Study shows pandemic led to biggest decrease in life expectancy since WWII

INDIANAPOLIS (WISH) — An alarming new study reveals that average life expectancy declined significantly during the pandemic. 

The study, published Monday in the International Journal of Epidemiology and led by Oxford University researchers, found COVID-19 led to the biggest decrease in over half a century.

The scientists assembled an unprecedented, global data set assessing 29 nations spanning the world, including Spain, Poland and the United States.

The excessive deaths due to the coronavirus had an overwhelming impact on life expectancy in 27 of the 29 nations included in the study with American men showing the steepest decline. Projected mortality decreased by 2.2 years from 76.74 years in 2019 to 74.51 in 2020. American women dropped 1.7 years, shifting from 81.7 to 80 years old.

News 8 spoke with Dr. Christopher Doehring, vice president of medical affairs at Franciscan Health, who put these numbers into context.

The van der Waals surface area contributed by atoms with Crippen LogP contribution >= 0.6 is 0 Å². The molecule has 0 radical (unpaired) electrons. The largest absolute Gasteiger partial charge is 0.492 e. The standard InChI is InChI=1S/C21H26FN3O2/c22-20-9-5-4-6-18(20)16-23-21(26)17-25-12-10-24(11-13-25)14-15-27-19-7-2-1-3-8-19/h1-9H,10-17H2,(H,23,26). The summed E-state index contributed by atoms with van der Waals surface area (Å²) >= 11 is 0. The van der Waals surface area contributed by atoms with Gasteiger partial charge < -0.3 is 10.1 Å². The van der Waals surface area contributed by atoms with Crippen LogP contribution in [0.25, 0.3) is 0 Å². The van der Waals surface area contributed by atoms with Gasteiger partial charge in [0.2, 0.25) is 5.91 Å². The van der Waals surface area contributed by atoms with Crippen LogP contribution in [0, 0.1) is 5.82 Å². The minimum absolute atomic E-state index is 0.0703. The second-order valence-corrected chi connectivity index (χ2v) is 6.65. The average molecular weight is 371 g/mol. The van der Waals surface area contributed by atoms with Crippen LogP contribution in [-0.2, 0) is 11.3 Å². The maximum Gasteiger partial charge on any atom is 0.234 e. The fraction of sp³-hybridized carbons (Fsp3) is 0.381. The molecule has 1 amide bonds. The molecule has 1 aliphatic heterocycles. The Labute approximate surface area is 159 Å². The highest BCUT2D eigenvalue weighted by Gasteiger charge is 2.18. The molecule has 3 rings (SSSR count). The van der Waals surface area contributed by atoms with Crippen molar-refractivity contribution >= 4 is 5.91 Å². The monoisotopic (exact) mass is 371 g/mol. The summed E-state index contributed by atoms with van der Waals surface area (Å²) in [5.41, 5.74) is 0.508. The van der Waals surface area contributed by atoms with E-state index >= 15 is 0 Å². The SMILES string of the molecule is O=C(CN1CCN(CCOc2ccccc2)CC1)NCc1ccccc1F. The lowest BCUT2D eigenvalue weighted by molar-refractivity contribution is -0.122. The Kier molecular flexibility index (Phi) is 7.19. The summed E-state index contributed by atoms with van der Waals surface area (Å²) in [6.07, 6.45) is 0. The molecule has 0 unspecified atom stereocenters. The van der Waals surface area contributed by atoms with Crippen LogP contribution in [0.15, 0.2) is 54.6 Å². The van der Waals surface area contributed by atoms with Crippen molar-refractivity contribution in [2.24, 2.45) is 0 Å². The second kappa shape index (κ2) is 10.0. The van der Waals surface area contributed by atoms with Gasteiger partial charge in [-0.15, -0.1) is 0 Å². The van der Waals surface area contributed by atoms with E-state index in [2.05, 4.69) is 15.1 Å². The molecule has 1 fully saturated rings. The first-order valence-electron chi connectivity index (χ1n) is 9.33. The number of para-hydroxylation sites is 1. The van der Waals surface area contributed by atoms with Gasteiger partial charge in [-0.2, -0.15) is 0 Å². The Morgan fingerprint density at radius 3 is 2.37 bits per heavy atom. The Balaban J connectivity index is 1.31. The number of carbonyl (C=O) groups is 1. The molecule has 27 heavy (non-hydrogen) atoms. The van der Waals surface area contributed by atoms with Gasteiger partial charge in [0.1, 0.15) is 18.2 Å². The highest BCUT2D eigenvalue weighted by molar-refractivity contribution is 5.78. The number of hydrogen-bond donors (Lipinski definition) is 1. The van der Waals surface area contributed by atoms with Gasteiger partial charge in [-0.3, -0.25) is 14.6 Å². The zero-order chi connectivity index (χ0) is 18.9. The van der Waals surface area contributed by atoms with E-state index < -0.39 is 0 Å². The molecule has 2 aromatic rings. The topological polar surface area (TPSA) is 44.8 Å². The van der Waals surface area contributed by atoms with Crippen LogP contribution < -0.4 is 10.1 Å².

“When you’re talking about an 85-year-old, they aren’t really impacting life expectancy tables a lot,” he said. “But when you’re losing 40, 50 and 60 year olds and the average life expectancy is in the late 70s, or even 80-plus in some of these countries, that has a profound impact on life expectancy on your overall population.”

Doehring added that the U.S. has been seeing an improvement in life expectancy for decades, and for the country to see such a sharp decrease in both men and women is startling. He hopes that life expectancy will begin to climb again once the nation emerges from the pandemic.


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